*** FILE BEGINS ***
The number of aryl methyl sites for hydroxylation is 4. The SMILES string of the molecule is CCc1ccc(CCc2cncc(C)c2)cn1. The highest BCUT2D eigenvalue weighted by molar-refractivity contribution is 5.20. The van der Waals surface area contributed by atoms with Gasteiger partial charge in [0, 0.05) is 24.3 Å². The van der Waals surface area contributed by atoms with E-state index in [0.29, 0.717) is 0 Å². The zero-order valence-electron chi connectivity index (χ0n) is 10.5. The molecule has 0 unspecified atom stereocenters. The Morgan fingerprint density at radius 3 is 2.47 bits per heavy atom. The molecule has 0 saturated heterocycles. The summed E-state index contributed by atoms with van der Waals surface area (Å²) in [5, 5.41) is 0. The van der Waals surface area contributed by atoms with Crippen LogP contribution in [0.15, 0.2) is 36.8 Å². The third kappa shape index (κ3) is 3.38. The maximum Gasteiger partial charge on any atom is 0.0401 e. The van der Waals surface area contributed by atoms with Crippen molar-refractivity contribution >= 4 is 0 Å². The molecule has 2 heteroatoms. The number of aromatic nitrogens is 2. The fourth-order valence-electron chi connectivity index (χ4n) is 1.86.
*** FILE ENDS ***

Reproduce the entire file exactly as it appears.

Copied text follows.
The number of aryl methyl sites for hydroxylation is 4. The SMILES string of the molecule is CCc1ccc(CCc2cncc(C)c2)cn1. The highest BCUT2D eigenvalue weighted by molar-refractivity contribution is 5.20. The van der Waals surface area contributed by atoms with Gasteiger partial charge in [0, 0.05) is 24.3 Å². The van der Waals surface area contributed by atoms with E-state index in [0.29, 0.717) is 0 Å². The zero-order valence-electron chi connectivity index (χ0n) is 10.5. The molecule has 0 unspecified atom stereocenters. The Morgan fingerprint density at radius 3 is 2.47 bits per heavy atom. The molecule has 0 saturated heterocycles. The summed E-state index contributed by atoms with van der Waals surface area (Å²) in [5, 5.41) is 0. The van der Waals surface area contributed by atoms with Crippen LogP contribution in [0.15, 0.2) is 36.8 Å². The third kappa shape index (κ3) is 3.38. The maximum Gasteiger partial charge on any atom is 0.0401 e. The van der Waals surface area contributed by atoms with Crippen molar-refractivity contribution >= 4 is 0 Å². The molecule has 2 heteroatoms. The number of aromatic nitrogens is 2. The fourth-order valence-electron chi connectivity index (χ4n) is 1.86.